After lengthy (and courageous) discussions between the BMJ journals and RCPCH, the conclusion was reached that this arrangement was in conflict with breastfeeding promotion. As a result, the BMJ, Archives and related journals and the RCPCH will no longer carry advertisements or accept payment from the companies. This will be expensive as losses of funding are inevitable. Though existing contracts will be honoured, the final adverts will appear later this year while the RCPCH examines ways of supporting paediatricians with regards to information regarding specialist milks for children with intestinal dysfunction and allergy.

Read the BMJ editorial on:… AND the RCPCH statement on:

Fluids in septic shock

In 2011, the New England Journal of Medicine published the landmark ‘FEAST’ study. This trial challenged existing dogma in terms of fluid bolus volumes in febrile children in Sub Saharan Africa with incipient shock. Children were randomised to an initial, ‘traditional’ bolus of 20 mL/ kg of either 0.9% saline or albumin or to a no bolus control limb. To generalised surprise and consternation, the results robustly demonstrated excess mortality in the higher volume group. Later secondary analyses showed that the excess deaths were largely due to cardiogenic shock, across all categories, though the pathological pathways were unclear. Unsurprisingly, there was a period of resistance in non Low and Middle Income emergency care settings partly on the basis of potential non-generalisability and for some years the question remained tantalisingly unanswered.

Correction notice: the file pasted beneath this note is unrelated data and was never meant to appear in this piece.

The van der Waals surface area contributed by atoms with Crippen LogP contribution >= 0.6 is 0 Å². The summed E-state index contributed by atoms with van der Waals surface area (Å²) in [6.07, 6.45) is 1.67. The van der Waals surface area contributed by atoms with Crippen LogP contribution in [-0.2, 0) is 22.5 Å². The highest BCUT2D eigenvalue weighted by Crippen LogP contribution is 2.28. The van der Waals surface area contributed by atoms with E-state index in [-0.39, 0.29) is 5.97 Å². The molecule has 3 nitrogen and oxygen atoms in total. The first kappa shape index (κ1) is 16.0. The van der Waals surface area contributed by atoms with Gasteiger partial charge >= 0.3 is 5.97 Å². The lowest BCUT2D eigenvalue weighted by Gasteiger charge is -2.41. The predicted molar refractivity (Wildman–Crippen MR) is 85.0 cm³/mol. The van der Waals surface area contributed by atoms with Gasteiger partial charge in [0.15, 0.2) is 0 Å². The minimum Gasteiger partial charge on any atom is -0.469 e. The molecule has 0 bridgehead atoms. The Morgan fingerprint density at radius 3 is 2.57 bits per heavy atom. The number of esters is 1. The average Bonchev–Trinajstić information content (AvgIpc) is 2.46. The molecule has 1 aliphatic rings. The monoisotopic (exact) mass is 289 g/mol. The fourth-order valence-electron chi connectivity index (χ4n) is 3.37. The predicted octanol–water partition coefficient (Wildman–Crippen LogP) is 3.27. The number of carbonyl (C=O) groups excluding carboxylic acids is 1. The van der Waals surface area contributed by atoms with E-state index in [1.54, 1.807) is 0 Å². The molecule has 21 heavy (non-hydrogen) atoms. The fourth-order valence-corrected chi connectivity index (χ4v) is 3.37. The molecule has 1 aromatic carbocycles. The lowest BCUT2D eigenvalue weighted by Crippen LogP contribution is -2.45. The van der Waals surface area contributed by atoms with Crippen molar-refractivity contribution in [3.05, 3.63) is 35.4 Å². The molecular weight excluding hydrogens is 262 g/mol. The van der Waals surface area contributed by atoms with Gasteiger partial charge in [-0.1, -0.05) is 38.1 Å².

Eventually, to the immense credit of the UK NIHR, a pilot, phase two study, fluids in septic shock (FISH) was launched. This multicentre pilot, tested the feasibility of a potential future full scale trial on randomising children to the low or standard volume bolus after an initial 20 mL/kg load. The findings were salutary on two levels. First, adherence was variable suggesting inherent belief in individual previous practice. Second, the number of children eligible was much lower than expected, a reflection of the success of vaccination programme particularly with respect to the conjugate pneumonoccal, meningococcal B and (though not new) haemophilus B programme. Where does this now leave us? Inwald’s paper and the editorial by Kath Maitland, principal investigator of the FEAST study provide detail.  See pages 427 and 409.